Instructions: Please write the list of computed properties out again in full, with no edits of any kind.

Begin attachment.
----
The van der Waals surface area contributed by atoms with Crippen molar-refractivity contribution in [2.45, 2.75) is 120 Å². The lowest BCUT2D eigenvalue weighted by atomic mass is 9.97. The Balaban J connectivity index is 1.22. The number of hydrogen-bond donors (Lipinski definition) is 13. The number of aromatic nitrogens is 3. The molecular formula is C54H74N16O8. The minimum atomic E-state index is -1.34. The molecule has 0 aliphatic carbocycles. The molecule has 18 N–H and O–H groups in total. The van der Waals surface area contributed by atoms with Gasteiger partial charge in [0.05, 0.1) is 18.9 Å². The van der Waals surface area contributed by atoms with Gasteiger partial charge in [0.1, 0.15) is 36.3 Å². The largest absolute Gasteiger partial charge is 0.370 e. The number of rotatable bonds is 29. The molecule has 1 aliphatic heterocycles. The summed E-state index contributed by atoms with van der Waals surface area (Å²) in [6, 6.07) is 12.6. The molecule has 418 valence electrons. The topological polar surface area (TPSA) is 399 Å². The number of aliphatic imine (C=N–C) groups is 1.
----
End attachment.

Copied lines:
The van der Waals surface area contributed by atoms with Crippen molar-refractivity contribution in [2.45, 2.75) is 120 Å². The lowest BCUT2D eigenvalue weighted by atomic mass is 9.97. The Balaban J connectivity index is 1.22. The number of hydrogen-bond donors (Lipinski definition) is 13. The number of aromatic nitrogens is 3. The molecular formula is C54H74N16O8. The minimum atomic E-state index is -1.34. The molecule has 0 aliphatic carbocycles. The molecule has 18 N–H and O–H groups in total. The van der Waals surface area contributed by atoms with Gasteiger partial charge in [0.05, 0.1) is 18.9 Å². The van der Waals surface area contributed by atoms with Gasteiger partial charge in [0.1, 0.15) is 36.3 Å². The largest absolute Gasteiger partial charge is 0.370 e. The number of rotatable bonds is 29. The molecule has 1 aliphatic heterocycles. The summed E-state index contributed by atoms with van der Waals surface area (Å²) in [6, 6.07) is 12.6. The molecule has 418 valence electrons. The topological polar surface area (TPSA) is 399 Å². The number of aliphatic imine (C=N–C) groups is 1.